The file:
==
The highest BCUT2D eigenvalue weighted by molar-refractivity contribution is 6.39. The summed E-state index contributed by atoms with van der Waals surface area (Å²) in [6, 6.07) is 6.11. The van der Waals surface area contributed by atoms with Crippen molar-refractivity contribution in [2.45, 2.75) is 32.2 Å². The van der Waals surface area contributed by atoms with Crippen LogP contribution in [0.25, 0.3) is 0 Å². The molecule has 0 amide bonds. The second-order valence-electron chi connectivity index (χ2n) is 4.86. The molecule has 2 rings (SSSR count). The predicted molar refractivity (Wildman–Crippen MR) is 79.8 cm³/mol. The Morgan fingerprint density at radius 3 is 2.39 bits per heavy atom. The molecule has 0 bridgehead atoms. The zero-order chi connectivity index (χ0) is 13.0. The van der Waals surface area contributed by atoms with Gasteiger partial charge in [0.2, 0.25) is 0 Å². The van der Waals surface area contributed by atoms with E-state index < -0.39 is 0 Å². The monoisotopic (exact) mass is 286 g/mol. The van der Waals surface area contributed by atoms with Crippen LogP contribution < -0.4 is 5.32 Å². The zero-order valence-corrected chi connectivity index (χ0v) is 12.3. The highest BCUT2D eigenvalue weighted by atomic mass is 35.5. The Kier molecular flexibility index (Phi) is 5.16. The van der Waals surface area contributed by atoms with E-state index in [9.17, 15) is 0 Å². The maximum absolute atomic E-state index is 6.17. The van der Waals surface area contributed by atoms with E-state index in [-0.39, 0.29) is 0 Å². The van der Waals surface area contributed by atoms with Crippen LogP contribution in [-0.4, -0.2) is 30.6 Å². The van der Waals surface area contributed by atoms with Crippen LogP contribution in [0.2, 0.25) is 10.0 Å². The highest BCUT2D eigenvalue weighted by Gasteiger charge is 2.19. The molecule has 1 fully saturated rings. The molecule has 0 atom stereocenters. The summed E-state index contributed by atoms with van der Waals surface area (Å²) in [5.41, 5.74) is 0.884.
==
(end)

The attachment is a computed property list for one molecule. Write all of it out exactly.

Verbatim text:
The highest BCUT2D eigenvalue weighted by molar-refractivity contribution is 6.39. The summed E-state index contributed by atoms with van der Waals surface area (Å²) in [6, 6.07) is 6.11. The van der Waals surface area contributed by atoms with Crippen molar-refractivity contribution in [2.45, 2.75) is 32.2 Å². The van der Waals surface area contributed by atoms with Crippen LogP contribution in [0.25, 0.3) is 0 Å². The molecule has 0 amide bonds. The second-order valence-electron chi connectivity index (χ2n) is 4.86. The molecule has 2 rings (SSSR count). The predicted molar refractivity (Wildman–Crippen MR) is 79.8 cm³/mol. The Morgan fingerprint density at radius 3 is 2.39 bits per heavy atom. The molecule has 0 bridgehead atoms. The zero-order chi connectivity index (χ0) is 13.0. The van der Waals surface area contributed by atoms with Gasteiger partial charge in [0.2, 0.25) is 0 Å². The van der Waals surface area contributed by atoms with E-state index < -0.39 is 0 Å². The monoisotopic (exact) mass is 286 g/mol. The van der Waals surface area contributed by atoms with Crippen LogP contribution < -0.4 is 5.32 Å². The zero-order valence-corrected chi connectivity index (χ0v) is 12.3. The highest BCUT2D eigenvalue weighted by atomic mass is 35.5. The Kier molecular flexibility index (Phi) is 5.16. The van der Waals surface area contributed by atoms with E-state index in [9.17, 15) is 0 Å². The maximum absolute atomic E-state index is 6.17. The van der Waals surface area contributed by atoms with E-state index in [-0.39, 0.29) is 0 Å². The van der Waals surface area contributed by atoms with Crippen LogP contribution in [-0.4, -0.2) is 30.6 Å². The van der Waals surface area contributed by atoms with Crippen LogP contribution in [0.2, 0.25) is 10.0 Å². The highest BCUT2D eigenvalue weighted by Gasteiger charge is 2.19. The molecule has 1 fully saturated rings. The molecule has 0 atom stereocenters. The summed E-state index contributed by atoms with van der Waals surface area (Å²) in [5.41, 5.74) is 0.884.